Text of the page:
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What do Microsoft founder Bill Gates, climate scientist James Hansen, legendary venture capitalist Fred Wilson and the governments of Germany and Japan have in common? They are all exploring how nuclear power can be a part of the transition to a net zero world.
What a difference a decade makes. After the 2011 Fukushima crisis, nuclear power seemed to be facing possible extinction after Japan and Germany pledged to phase out nuclear energy. Now, everything is changing for three main reasons; a global energy crisis caused by Russia's invasion of Ukraine, an evolving understanding of the role nuclear power can play in helping battle climate change, and advances in technology enabling smaller nuclear plants.
In late August, Japan said it will restart idled nuclear plants and may develop next-generation reactors, something unimaginable after a tsunami caused a nuclear meltdown at Fukushima. Japan's short-term motive is ending its reliance on Russian oil. Long-term, it's a step toward a fossil fuel-free world. And, in a policy reversal, Germany is expected to prolong the use of three nuclear power plants because bans on Russian oil and natural gas have made it possible that millions of Europeans may be unable to afford to heat their homes this winter.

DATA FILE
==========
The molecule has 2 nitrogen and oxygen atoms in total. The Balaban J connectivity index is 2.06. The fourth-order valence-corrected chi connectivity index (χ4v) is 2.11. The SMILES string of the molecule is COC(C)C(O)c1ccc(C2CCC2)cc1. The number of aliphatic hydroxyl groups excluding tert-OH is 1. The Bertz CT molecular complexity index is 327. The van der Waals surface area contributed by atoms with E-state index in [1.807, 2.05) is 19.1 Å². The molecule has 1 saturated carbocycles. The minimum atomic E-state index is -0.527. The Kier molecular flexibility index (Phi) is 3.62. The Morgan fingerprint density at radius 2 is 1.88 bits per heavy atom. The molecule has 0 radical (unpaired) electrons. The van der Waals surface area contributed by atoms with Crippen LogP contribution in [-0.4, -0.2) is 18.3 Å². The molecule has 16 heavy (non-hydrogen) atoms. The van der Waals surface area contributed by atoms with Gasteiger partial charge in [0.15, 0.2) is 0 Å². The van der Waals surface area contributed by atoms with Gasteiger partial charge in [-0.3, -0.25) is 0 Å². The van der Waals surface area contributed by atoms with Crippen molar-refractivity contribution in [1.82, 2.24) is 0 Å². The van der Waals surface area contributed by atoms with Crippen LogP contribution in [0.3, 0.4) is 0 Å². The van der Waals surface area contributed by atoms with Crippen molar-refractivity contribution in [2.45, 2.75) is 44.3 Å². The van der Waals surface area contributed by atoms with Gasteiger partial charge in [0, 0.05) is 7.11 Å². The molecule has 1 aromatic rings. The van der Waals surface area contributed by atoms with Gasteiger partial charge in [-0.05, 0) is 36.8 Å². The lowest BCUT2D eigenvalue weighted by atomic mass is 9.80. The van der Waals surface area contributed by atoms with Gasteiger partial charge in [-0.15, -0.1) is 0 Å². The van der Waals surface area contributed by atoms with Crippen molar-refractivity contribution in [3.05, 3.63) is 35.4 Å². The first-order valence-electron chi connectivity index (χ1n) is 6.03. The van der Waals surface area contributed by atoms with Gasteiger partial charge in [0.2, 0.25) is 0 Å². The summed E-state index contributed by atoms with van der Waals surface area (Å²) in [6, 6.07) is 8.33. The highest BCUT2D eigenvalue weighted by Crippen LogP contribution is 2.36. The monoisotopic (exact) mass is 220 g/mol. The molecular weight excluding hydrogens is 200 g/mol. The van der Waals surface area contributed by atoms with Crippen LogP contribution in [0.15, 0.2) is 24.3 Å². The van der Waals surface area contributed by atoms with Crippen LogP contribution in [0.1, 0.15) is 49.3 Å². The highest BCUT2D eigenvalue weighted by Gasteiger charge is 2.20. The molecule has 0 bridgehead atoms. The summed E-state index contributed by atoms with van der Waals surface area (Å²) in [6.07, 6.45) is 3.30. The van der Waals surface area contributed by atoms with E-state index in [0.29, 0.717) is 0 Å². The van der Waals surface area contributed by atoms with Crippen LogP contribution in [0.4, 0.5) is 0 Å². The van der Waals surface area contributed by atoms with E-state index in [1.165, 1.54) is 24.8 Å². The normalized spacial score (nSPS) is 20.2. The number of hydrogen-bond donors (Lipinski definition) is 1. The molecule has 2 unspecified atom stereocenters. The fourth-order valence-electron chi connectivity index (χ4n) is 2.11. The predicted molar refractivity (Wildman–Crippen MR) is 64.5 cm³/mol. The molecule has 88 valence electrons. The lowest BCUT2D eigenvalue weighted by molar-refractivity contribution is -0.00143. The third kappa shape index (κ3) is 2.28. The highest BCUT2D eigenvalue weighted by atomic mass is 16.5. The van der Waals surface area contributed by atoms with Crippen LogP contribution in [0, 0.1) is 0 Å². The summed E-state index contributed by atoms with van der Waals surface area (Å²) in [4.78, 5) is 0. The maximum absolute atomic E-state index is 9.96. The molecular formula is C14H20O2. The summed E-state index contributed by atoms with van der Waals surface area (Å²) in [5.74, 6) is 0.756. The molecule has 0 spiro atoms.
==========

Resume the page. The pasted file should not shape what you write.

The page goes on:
Many in Generation X and Baby Boomers -- the generations of my parents and most of their peers -- understandably think of nuclear energy with dread. They grew up in a Cold War society fearing nuclear annihilation, and have vivid memories of nuclear accidents near home at Three-Mile Island, and in far away places like Chernobyl.
Putting Past in Perspective
But for many of my generation, the kids of Gen X, harnessing nuclear energy is an idea worth consideration. We can put those earlier nuclear disasters in perspective, mindful that the larger, looming catastrophe we face is climate change. Long after the Baby Boom generation has passed on, our generation and our children will inhabit a still-heating planet where we still pump carbon dioxide emissions from fossil fuels into the atmosphere.
To be sure, nuclear energy needs to be tightly managed. Corruption and ignorance played a part in past disasters and Russia's bombardment of a nuclear plant in Ukraine highlights ongoing security concerns. But technology has advanced, and our outlook must evolve, too.